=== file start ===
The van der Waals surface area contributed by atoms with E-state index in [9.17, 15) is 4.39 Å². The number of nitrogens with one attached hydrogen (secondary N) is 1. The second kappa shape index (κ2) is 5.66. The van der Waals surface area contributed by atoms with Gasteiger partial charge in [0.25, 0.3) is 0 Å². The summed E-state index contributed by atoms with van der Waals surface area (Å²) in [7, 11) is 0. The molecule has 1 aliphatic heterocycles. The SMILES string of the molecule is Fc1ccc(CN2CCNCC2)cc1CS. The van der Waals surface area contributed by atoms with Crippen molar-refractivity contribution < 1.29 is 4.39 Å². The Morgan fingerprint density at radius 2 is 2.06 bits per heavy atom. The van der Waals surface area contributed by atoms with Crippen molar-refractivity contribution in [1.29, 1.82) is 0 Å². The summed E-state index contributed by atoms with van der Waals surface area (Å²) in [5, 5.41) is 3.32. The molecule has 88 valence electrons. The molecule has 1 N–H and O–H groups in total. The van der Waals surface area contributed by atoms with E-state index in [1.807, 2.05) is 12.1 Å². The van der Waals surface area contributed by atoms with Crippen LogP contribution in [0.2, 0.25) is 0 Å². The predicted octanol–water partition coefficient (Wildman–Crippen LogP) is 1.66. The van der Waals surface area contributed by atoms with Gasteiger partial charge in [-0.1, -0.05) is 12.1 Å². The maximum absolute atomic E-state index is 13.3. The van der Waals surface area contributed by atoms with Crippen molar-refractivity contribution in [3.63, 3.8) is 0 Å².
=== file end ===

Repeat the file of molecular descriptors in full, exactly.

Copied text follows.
The van der Waals surface area contributed by atoms with E-state index in [9.17, 15) is 4.39 Å². The number of nitrogens with one attached hydrogen (secondary N) is 1. The second kappa shape index (κ2) is 5.66. The van der Waals surface area contributed by atoms with Gasteiger partial charge in [0.25, 0.3) is 0 Å². The summed E-state index contributed by atoms with van der Waals surface area (Å²) in [7, 11) is 0. The molecule has 1 aliphatic heterocycles. The SMILES string of the molecule is Fc1ccc(CN2CCNCC2)cc1CS. The van der Waals surface area contributed by atoms with Crippen molar-refractivity contribution < 1.29 is 4.39 Å². The Morgan fingerprint density at radius 2 is 2.06 bits per heavy atom. The van der Waals surface area contributed by atoms with Crippen molar-refractivity contribution in [1.29, 1.82) is 0 Å². The summed E-state index contributed by atoms with van der Waals surface area (Å²) in [5, 5.41) is 3.32. The molecule has 88 valence electrons. The molecule has 1 N–H and O–H groups in total. The van der Waals surface area contributed by atoms with E-state index in [1.807, 2.05) is 12.1 Å². The van der Waals surface area contributed by atoms with Crippen LogP contribution in [0.2, 0.25) is 0 Å². The predicted octanol–water partition coefficient (Wildman–Crippen LogP) is 1.66. The van der Waals surface area contributed by atoms with Gasteiger partial charge in [-0.1, -0.05) is 12.1 Å². The maximum absolute atomic E-state index is 13.3. The van der Waals surface area contributed by atoms with Crippen molar-refractivity contribution in [3.63, 3.8) is 0 Å².